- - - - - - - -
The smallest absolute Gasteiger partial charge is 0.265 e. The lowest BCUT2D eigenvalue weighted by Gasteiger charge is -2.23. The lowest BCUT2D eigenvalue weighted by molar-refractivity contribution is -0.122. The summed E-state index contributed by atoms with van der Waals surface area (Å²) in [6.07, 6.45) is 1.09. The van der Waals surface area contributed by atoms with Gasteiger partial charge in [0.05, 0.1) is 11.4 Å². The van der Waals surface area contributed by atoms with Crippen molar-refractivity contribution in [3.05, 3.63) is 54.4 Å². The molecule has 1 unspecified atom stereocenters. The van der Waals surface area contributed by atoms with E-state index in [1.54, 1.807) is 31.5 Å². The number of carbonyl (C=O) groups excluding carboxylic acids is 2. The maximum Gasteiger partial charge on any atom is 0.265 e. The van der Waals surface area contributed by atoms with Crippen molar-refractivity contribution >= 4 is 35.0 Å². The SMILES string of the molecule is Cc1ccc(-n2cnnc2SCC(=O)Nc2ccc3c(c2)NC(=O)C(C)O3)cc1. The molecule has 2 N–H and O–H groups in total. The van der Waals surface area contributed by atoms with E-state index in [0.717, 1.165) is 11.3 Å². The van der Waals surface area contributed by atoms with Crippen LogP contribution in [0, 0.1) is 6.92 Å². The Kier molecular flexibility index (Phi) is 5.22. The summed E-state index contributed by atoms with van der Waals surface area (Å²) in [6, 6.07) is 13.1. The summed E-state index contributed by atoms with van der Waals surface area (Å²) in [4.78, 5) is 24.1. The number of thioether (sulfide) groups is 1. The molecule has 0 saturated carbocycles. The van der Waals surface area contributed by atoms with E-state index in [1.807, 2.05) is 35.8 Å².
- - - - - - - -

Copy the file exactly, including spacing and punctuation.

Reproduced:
The smallest absolute Gasteiger partial charge is 0.265 e. The lowest BCUT2D eigenvalue weighted by Gasteiger charge is -2.23. The lowest BCUT2D eigenvalue weighted by molar-refractivity contribution is -0.122. The summed E-state index contributed by atoms with van der Waals surface area (Å²) in [6.07, 6.45) is 1.09. The van der Waals surface area contributed by atoms with Gasteiger partial charge in [0.05, 0.1) is 11.4 Å². The van der Waals surface area contributed by atoms with Crippen molar-refractivity contribution in [3.05, 3.63) is 54.4 Å². The molecule has 1 unspecified atom stereocenters. The van der Waals surface area contributed by atoms with E-state index in [1.54, 1.807) is 31.5 Å². The number of carbonyl (C=O) groups excluding carboxylic acids is 2. The maximum Gasteiger partial charge on any atom is 0.265 e. The van der Waals surface area contributed by atoms with Crippen molar-refractivity contribution >= 4 is 35.0 Å². The SMILES string of the molecule is Cc1ccc(-n2cnnc2SCC(=O)Nc2ccc3c(c2)NC(=O)C(C)O3)cc1. The molecule has 2 N–H and O–H groups in total. The van der Waals surface area contributed by atoms with E-state index in [0.717, 1.165) is 11.3 Å². The van der Waals surface area contributed by atoms with Crippen LogP contribution in [0, 0.1) is 6.92 Å². The Kier molecular flexibility index (Phi) is 5.22. The summed E-state index contributed by atoms with van der Waals surface area (Å²) in [6, 6.07) is 13.1. The summed E-state index contributed by atoms with van der Waals surface area (Å²) in [4.78, 5) is 24.1. The number of thioether (sulfide) groups is 1. The molecule has 0 saturated carbocycles. The van der Waals surface area contributed by atoms with E-state index in [1.807, 2.05) is 35.8 Å².